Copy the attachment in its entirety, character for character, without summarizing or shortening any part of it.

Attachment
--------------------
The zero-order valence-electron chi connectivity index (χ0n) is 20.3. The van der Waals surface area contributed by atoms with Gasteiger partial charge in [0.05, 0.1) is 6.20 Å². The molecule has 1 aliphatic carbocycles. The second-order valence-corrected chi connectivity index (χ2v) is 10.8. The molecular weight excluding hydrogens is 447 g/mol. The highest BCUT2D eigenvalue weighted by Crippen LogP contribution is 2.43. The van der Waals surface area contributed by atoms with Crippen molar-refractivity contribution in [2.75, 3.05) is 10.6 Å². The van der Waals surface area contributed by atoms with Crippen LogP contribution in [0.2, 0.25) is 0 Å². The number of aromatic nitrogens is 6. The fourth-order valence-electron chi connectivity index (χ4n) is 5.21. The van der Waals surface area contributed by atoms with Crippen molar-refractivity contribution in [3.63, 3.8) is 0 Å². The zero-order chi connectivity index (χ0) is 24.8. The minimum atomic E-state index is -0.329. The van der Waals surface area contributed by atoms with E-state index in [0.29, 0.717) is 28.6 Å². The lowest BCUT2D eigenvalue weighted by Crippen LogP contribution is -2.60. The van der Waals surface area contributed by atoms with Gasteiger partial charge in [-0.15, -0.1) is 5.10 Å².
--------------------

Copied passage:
The zero-order valence-electron chi connectivity index (χ0n) is 20.3. The van der Waals surface area contributed by atoms with Gasteiger partial charge in [0.05, 0.1) is 6.20 Å². The molecule has 1 aliphatic carbocycles. The second-order valence-corrected chi connectivity index (χ2v) is 10.8. The molecular weight excluding hydrogens is 447 g/mol. The highest BCUT2D eigenvalue weighted by Crippen LogP contribution is 2.43. The van der Waals surface area contributed by atoms with Crippen molar-refractivity contribution in [2.75, 3.05) is 10.6 Å². The van der Waals surface area contributed by atoms with Crippen LogP contribution in [0.2, 0.25) is 0 Å². The number of aromatic nitrogens is 6. The fourth-order valence-electron chi connectivity index (χ4n) is 5.21. The van der Waals surface area contributed by atoms with Crippen molar-refractivity contribution in [3.63, 3.8) is 0 Å². The zero-order chi connectivity index (χ0) is 24.8. The minimum atomic E-state index is -0.329. The van der Waals surface area contributed by atoms with E-state index in [0.29, 0.717) is 28.6 Å². The lowest BCUT2D eigenvalue weighted by Crippen LogP contribution is -2.60. The van der Waals surface area contributed by atoms with Gasteiger partial charge in [-0.15, -0.1) is 5.10 Å².